Kenya Airways draws down half its $200 mln bridging loan
10 October 2015, 10:52
Nairobi - Kenya Airways has received the first half of a $200 million loan from Afreximbank to help keep the struggling airline afloat and expects the second tranche in two weeks, its chief executive said on Friday.
The airline, part-owned by Air France KLM, has not made a profit in three years and sunk further into the red in the year through March with a pretax loss of 29.71 billion shillings ($289 million).
A series of Islamist militant attacks in Kenya has hurt the country's tourism industry, which hit the airline's revenue right after it bought expensive, modern airplanes.
Kenya, which holds 29.8 percent of the carrier, reckons it may now need a $500-$600 million bailout though the exact amount will depend on a turnaround plan being prepared by consultants McKinsey and Seabury.
"Kenya Airways will survive ... you can't die before you are killed," Chief Executive Officer Mbuvi Ngunze told angry stockholders on Friday at its annual general meeting, adding that the airline was ferrying 10,000-12,000 passengers daily.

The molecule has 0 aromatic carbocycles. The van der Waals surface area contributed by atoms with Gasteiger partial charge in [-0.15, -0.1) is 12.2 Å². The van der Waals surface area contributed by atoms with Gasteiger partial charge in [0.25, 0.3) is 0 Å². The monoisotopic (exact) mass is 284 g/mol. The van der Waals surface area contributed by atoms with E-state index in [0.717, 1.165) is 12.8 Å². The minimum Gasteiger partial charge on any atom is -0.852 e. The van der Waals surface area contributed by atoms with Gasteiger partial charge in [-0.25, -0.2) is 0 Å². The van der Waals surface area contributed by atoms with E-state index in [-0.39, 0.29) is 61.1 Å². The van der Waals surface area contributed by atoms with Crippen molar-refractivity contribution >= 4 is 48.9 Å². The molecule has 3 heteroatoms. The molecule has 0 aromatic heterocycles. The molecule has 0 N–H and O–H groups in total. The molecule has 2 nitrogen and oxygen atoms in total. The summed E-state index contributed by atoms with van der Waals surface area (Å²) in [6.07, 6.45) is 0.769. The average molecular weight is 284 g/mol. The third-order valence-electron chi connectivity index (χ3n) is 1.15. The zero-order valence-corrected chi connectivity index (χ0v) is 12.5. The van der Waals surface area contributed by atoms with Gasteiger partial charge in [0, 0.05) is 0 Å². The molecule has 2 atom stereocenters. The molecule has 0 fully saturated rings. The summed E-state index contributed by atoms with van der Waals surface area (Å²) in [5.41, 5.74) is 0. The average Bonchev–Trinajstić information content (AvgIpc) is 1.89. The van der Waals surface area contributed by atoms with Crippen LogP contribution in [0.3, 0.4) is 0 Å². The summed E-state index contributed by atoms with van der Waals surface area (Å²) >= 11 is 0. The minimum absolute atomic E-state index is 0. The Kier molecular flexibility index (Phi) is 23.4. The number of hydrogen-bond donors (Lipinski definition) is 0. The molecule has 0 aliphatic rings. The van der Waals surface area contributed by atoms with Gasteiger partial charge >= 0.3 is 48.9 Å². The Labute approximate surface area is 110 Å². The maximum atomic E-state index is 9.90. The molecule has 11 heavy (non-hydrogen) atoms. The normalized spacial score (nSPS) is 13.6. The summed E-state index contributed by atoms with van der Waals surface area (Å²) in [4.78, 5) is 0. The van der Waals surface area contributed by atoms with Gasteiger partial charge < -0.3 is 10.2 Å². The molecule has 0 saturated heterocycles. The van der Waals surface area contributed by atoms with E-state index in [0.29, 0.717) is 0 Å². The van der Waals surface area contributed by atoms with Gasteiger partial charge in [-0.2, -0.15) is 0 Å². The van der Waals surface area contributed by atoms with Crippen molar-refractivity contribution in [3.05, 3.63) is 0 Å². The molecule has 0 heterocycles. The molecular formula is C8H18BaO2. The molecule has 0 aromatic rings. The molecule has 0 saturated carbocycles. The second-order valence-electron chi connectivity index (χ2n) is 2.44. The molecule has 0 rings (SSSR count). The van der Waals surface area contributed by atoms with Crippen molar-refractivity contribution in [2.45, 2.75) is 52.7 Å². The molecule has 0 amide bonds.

The $200 million bridging loan from Cairo-based Afreximbank is in addition to a 4.2 billion shilling loan from the government to help the airline meet its operational requirements and pay suppliers of fuel and other services.
"Our focus in the next three to six months is on getting sustainable financing," Ngunze told a news conference after the shareholder meeting.
He said Kenya Airways had managed to sell its Boeing 767 and 737 planes but attempts to sell four Boeing 777-200s had so far failed due to a softening of the wide-body aircraft market.
Ngunze did not share details of the turnaround plan being prepared but sought to assure shareholders the company would continue in business, despite being technically insolvent due to negative shareholder equity.
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